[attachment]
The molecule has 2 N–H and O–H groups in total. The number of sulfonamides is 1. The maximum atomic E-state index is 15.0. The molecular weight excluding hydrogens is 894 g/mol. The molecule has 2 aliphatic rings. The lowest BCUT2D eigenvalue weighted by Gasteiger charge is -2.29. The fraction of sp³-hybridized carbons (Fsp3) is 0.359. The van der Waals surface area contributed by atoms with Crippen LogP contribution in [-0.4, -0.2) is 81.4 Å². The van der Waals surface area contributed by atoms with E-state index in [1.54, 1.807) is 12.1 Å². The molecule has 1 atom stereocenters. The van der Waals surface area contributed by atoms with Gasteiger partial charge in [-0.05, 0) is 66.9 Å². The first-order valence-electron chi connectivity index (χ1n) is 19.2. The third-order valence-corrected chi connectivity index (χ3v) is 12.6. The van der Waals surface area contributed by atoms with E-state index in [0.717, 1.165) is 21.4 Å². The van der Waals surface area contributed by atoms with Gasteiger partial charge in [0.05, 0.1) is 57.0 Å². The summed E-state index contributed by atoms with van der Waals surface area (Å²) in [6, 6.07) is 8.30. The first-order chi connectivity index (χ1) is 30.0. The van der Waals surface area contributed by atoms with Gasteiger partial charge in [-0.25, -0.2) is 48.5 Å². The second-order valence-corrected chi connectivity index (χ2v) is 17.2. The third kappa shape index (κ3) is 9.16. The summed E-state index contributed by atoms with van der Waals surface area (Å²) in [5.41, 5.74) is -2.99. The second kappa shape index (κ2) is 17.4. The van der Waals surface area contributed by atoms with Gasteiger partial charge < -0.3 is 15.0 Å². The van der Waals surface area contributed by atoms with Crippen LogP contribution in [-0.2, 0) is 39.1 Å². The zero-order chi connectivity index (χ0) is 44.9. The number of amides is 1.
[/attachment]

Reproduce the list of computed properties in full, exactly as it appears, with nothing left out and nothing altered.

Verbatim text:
The molecule has 2 N–H and O–H groups in total. The number of sulfonamides is 1. The maximum atomic E-state index is 15.0. The molecular weight excluding hydrogens is 894 g/mol. The molecule has 2 aliphatic rings. The lowest BCUT2D eigenvalue weighted by Gasteiger charge is -2.29. The fraction of sp³-hybridized carbons (Fsp3) is 0.359. The van der Waals surface area contributed by atoms with Crippen LogP contribution in [-0.4, -0.2) is 81.4 Å². The van der Waals surface area contributed by atoms with E-state index in [1.54, 1.807) is 12.1 Å². The molecule has 1 atom stereocenters. The van der Waals surface area contributed by atoms with Gasteiger partial charge in [-0.05, 0) is 66.9 Å². The first-order valence-electron chi connectivity index (χ1n) is 19.2. The third-order valence-corrected chi connectivity index (χ3v) is 12.6. The van der Waals surface area contributed by atoms with E-state index in [0.717, 1.165) is 21.4 Å². The van der Waals surface area contributed by atoms with Gasteiger partial charge in [0.05, 0.1) is 57.0 Å². The summed E-state index contributed by atoms with van der Waals surface area (Å²) in [6, 6.07) is 8.30. The first-order chi connectivity index (χ1) is 30.0. The van der Waals surface area contributed by atoms with Gasteiger partial charge in [-0.25, -0.2) is 48.5 Å². The second-order valence-corrected chi connectivity index (χ2v) is 17.2. The third kappa shape index (κ3) is 9.16. The summed E-state index contributed by atoms with van der Waals surface area (Å²) in [5.41, 5.74) is -2.99. The second kappa shape index (κ2) is 17.4. The van der Waals surface area contributed by atoms with Gasteiger partial charge < -0.3 is 15.0 Å². The van der Waals surface area contributed by atoms with Crippen LogP contribution in [-0.2, 0) is 39.1 Å². The zero-order chi connectivity index (χ0) is 44.9. The number of amides is 1.